*Drone Encounter — This demo shows the events following the detection of the player by an enemy drone patrolling the area. Each "hit" will lower the player's battery until is completely depleted.
importance of OPTIMIZATION and contsant debugging.
Designing and developing an interactive experience for tabled had it's challenges and difficulties. While iPad had great performance and allowed to build even more complex scenes and designs, it was important to make sure that everything is as light on performance as possible. It was important for the project to create a smooth and seamless experience with keeping the performance close to "60 FPS" (frame per second).

For example, at the beginning of the project, materials and shaders were built quite uneficciently, and resulted in very expensive shaders. This often created sudden "frame drops" when the player looked at a specific location in the level. This was a jarring experience, and pushed me to create more efficient shaders as well as functions, assets and blueprints.
invisible, yet crucial details BEHIND the scene.
There are several development practices as solution that makes this experience run smoothly (as much as possible). For example, one important development practice was to eliminate refreshing functions and events every frame ("Event Tick").

While this is a fast way to prototype functions and event, this could be a very expensive event that potentially lowers the frame-rate, and creates a choppy experience. It was crucial to build the project where actors, assets, and functions only update when it is necessary for them to do so—this in fact made the project a bit more difficult.
testing every mechanic, interaction, event, and experience.
Considering that this project was a fairly "complex" interactive experience, every little change and idea needed to be carefully tested, ofter numerous times. Every interaction and detail that made it into the experience was played and tested several time, both in the engine and editor as well as packaged into the iPad.

Although I was constantly building and testing the project on my own, I have worked and showed the experience to other players to collect feedback and understand their experience with the project.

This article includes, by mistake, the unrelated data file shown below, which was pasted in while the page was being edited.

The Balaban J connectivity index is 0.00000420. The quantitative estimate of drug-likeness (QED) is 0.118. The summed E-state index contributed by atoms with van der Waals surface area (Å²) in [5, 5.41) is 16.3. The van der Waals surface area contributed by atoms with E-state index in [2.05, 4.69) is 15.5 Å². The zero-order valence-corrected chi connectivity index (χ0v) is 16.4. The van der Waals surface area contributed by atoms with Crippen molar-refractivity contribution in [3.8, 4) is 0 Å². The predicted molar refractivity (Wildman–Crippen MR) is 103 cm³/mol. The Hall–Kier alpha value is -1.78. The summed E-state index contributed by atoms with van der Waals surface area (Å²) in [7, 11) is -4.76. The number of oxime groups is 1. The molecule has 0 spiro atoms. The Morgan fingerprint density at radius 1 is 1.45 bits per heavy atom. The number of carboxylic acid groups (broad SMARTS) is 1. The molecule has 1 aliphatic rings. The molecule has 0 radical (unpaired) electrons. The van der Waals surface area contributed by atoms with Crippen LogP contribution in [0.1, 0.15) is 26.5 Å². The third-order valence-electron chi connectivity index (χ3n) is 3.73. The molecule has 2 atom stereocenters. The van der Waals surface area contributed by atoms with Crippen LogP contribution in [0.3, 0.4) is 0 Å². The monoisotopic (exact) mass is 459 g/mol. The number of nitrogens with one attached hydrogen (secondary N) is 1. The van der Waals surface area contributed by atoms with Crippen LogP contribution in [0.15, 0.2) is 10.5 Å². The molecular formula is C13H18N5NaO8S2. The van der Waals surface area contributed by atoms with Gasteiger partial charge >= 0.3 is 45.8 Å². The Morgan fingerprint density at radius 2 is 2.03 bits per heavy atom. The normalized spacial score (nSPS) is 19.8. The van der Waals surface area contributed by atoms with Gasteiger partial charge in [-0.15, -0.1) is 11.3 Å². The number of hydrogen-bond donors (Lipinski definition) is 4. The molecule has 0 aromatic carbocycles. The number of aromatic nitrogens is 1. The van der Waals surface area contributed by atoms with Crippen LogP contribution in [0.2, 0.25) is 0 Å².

During one of these testing, one player mentioned that the controls were a bit slow and hard to navigate. To address this feedback, I placed settings for touch controls and HUD elements where players could change the sensitivity and behaviors of the character.
*Testing employ and experience on iPad Pro and evaluating feedback for further iterations and updates.
*Widget Designer View— Interface design for "Settings" section.
*Graph View— This represents the base functionality for the "Settings" page using blueprint systems.
designing simple menus and in-game interfaces.
It was important to make sure that every little detail within the project was thoughtful and fully considered. I designed several versions of in-game interfaces, loading screens, and other UI elements.

Almost all menus and interfaces have parallax effect built in, that reacts to the orientation and tilting of the device. It was important to make the interface feel alive, responsive, and dynamic when held by the player.
BUIlding tools and ways to debug on the fly.
It became a very useful practice during development to build "developer" tools that allowed me to test and debug the experience while playing. This proven to be extremely useful since I was able to test different scenarios and reset parts of the game, if needed to be, without needing to restart or completly recompile the app.

Including several other tools, I built a simple "developer interface" that allowed me to modify and change aspects of the in-game objects and actors, so I can evaluate and understand where the project breaks and fails. (Without these tools, I would had to restart the project every time I wanted to make a change or test a scenario)
what went wrong during the development of the project?
One of the best, but most challenging part of the project was constant problem solving. Every little change and addition to the project created problems and complexity that was often unpredictable. Layering complexity often resulted in a sea of errors and unexpected bugs.

I had to develop ways in which I could build incrementally and make sure everything works well and efficiently together.

My expectations to approach a "large" project as such come to the realization that this is more work than one person can handle in a short amount of time. I had to sacrifice ideas, sections of the project, experiences, and mechanics due to complexity and time limit.